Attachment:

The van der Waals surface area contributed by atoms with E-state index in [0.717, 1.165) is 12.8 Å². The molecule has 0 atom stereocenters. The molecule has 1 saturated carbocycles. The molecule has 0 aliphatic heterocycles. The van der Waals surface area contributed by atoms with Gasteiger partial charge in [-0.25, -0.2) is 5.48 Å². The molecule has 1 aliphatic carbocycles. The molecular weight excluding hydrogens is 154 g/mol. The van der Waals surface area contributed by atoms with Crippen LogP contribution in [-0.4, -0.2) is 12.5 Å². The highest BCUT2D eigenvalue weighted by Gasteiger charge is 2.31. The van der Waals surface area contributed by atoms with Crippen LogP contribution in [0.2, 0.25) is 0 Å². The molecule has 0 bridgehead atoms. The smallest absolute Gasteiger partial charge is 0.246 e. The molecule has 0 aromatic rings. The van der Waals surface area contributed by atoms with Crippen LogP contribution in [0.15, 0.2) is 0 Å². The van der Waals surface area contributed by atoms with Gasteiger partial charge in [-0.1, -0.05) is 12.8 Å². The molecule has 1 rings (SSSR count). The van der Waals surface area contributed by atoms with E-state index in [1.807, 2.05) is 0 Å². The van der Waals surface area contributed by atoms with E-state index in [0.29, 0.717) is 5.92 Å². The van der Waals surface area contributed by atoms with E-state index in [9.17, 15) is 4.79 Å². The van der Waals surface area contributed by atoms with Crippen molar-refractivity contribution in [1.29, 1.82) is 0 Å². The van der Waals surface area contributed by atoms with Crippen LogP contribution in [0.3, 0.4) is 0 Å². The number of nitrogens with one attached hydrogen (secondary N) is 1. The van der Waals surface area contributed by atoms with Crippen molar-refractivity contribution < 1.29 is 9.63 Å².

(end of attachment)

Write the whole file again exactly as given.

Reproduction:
The van der Waals surface area contributed by atoms with E-state index in [0.717, 1.165) is 12.8 Å². The molecule has 0 atom stereocenters. The molecule has 1 saturated carbocycles. The molecule has 0 aliphatic heterocycles. The van der Waals surface area contributed by atoms with Gasteiger partial charge in [-0.25, -0.2) is 5.48 Å². The molecule has 1 aliphatic carbocycles. The molecular weight excluding hydrogens is 154 g/mol. The van der Waals surface area contributed by atoms with Crippen LogP contribution in [-0.4, -0.2) is 12.5 Å². The highest BCUT2D eigenvalue weighted by Gasteiger charge is 2.31. The van der Waals surface area contributed by atoms with Crippen LogP contribution in [0.2, 0.25) is 0 Å². The molecule has 0 bridgehead atoms. The smallest absolute Gasteiger partial charge is 0.246 e. The molecule has 0 aromatic rings. The van der Waals surface area contributed by atoms with Crippen LogP contribution in [0.15, 0.2) is 0 Å². The van der Waals surface area contributed by atoms with Gasteiger partial charge in [-0.1, -0.05) is 12.8 Å². The molecule has 1 rings (SSSR count). The van der Waals surface area contributed by atoms with E-state index in [1.807, 2.05) is 0 Å². The van der Waals surface area contributed by atoms with E-state index in [0.29, 0.717) is 5.92 Å². The van der Waals surface area contributed by atoms with E-state index in [9.17, 15) is 4.79 Å². The van der Waals surface area contributed by atoms with Crippen molar-refractivity contribution in [1.29, 1.82) is 0 Å². The van der Waals surface area contributed by atoms with Crippen LogP contribution in [0.3, 0.4) is 0 Å². The number of nitrogens with one attached hydrogen (secondary N) is 1. The van der Waals surface area contributed by atoms with Crippen molar-refractivity contribution < 1.29 is 9.63 Å².